Jamaican Red Hot Pepper
Capsicum chinense 'Jamaican Red Hot'
Jamaican Red Hot Pepper fruit
(Photo courtesy of NetPS Plant Finder)
Height: 30 inches
Spacing: 24 inches
Hardiness Zone: (annual)
Other Names: Chili Pepper
Group/Class: Hot Cherry
Uniquely shaped and very hot, this variety produces small fruits which emerge green and eventually mature to wrinkled red when ripe; good performer in containers or gardens; mature fruit is great for salsas, hot sauces and drying for seasonings
Jamaican Red Hot Pepper is an annual vegetable plant that is typically grown for its edible qualities. It produces small green oblong peppers (which are technically 'berries') which are typically harvested when mature. The fruit will often fade to red over time. The peppers have a fiery taste and a crisp texture.
The peppers are most often used in the following ways:
- Fresh Eating
Planting & Growing
Jamaican Red Hot Pepper will grow to be about 30 inches tall at maturity, with a spread of 24 inches. When planted in rows, individual plants should be spaced approximately 24 inches apart. This vegetable plant is an annual, which means that it will grow for one season in your garden and then die after producing a crop.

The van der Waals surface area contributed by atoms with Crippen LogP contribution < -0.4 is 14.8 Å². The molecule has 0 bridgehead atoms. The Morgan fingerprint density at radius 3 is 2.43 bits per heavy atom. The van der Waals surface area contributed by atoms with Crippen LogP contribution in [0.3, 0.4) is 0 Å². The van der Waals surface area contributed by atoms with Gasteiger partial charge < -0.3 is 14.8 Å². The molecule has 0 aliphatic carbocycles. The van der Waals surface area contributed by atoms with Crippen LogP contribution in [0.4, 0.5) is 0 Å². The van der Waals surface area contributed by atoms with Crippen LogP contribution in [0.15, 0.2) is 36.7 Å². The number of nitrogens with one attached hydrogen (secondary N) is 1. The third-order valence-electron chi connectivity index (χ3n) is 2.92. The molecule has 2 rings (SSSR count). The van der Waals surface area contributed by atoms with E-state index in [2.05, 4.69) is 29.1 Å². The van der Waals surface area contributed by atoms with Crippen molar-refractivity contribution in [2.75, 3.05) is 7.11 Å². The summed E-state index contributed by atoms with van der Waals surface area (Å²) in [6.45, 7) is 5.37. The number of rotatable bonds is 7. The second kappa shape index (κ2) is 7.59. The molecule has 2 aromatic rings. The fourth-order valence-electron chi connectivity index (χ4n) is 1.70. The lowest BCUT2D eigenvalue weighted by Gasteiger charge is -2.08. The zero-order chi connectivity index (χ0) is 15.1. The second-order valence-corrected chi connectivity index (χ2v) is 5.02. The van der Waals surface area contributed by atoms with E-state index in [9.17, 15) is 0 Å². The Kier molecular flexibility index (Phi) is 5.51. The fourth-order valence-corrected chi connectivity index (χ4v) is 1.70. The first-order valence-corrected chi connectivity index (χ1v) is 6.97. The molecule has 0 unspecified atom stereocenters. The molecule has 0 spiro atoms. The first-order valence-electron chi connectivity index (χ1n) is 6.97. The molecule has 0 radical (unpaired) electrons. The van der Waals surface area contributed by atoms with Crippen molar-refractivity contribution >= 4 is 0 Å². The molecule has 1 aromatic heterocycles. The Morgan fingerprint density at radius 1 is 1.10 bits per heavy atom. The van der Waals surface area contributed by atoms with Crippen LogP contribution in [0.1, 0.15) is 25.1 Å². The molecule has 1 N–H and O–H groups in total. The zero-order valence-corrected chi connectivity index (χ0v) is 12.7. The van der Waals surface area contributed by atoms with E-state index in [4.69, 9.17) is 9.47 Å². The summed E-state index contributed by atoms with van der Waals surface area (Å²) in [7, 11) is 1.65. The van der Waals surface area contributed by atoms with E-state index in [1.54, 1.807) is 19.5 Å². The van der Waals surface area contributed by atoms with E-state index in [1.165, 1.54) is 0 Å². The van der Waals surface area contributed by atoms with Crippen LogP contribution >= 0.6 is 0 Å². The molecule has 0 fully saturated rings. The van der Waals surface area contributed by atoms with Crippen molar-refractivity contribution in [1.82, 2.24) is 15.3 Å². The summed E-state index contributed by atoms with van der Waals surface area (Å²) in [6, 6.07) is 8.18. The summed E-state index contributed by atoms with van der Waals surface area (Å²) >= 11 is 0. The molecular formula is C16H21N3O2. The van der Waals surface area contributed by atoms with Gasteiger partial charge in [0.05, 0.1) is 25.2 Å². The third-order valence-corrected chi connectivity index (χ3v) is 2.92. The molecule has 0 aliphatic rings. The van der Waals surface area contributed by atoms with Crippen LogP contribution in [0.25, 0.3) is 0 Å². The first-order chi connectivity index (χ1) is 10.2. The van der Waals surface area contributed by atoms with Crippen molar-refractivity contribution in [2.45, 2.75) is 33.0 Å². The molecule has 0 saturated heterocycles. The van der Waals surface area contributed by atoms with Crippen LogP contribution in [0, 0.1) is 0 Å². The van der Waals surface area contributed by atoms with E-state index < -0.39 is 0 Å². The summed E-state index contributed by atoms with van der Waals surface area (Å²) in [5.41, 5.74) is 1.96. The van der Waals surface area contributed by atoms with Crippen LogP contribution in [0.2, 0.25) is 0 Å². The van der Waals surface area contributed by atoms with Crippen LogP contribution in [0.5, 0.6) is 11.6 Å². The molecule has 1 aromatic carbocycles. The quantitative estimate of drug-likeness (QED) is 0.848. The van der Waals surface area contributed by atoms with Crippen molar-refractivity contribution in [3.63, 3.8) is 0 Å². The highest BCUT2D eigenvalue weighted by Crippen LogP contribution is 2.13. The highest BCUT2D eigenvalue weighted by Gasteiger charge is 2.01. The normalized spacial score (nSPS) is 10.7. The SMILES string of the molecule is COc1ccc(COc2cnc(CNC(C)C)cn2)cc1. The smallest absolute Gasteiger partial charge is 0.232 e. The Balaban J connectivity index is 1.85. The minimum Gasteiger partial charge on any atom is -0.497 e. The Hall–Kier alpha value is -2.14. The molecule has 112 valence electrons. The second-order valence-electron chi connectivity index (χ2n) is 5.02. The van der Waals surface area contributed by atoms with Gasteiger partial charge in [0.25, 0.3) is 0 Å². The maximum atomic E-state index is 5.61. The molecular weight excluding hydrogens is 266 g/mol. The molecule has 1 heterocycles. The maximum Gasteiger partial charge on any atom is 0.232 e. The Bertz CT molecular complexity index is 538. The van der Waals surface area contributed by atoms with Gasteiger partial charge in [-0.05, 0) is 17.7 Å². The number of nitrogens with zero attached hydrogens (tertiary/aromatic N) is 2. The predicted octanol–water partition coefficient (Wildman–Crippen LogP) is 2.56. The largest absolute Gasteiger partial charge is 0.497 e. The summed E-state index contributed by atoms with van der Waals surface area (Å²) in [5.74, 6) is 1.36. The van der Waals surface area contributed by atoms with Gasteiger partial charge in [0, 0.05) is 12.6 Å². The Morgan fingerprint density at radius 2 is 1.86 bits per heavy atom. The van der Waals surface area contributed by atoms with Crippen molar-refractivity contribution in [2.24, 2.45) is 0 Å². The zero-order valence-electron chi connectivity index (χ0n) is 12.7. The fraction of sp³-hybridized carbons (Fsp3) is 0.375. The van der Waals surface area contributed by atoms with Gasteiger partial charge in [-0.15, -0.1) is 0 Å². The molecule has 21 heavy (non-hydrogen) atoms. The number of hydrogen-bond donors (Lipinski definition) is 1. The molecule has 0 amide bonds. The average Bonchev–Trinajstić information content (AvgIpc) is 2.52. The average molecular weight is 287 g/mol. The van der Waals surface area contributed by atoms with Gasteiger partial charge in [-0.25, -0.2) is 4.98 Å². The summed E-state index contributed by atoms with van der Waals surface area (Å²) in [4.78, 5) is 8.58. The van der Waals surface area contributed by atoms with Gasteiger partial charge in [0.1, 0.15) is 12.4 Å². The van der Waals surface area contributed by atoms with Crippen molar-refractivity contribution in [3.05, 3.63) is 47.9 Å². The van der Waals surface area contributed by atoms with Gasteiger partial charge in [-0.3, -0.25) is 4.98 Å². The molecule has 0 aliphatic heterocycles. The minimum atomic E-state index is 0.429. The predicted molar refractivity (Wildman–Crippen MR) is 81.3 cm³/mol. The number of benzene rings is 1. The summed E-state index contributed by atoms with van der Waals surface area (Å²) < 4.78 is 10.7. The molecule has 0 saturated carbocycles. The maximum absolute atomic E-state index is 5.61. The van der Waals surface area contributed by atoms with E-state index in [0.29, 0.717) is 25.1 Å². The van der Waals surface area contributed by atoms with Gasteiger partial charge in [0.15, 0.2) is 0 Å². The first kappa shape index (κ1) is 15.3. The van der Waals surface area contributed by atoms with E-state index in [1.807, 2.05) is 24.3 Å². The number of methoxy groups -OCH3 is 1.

This plant is typically grown in a designated vegetable garden. It should only be grown in full sunlight. It does best in average to evenly moist conditions, but will not tolerate standing water. It is not particular as to soil pH, but grows best in rich soils. It is somewhat tolerant of urban pollution. This is a selected variety of a species not originally from North America, and it is considered by many to be an heirloom variety. It can be propagated by cuttings; however, as a cultivated variety, be aware that it may be subject to certain restrictions or prohibitions on propagation.
Jamaican Red Hot Pepper is a good choice for the vegetable garden, but it is also well-suited for use in outdoor pots and containers. With its upright habit of growth, it is best suited for use as a 'thriller' in the 'spiller-thriller-filler' container combination; plant it near the center of the pot, surrounded by smaller plants and those that spill over the edges. It is even sizeable enough that it can be grown alone in a suitable container. Note that when growing plants in outdoor containers and baskets, they may require more frequent waterings than they would in the yard or garden.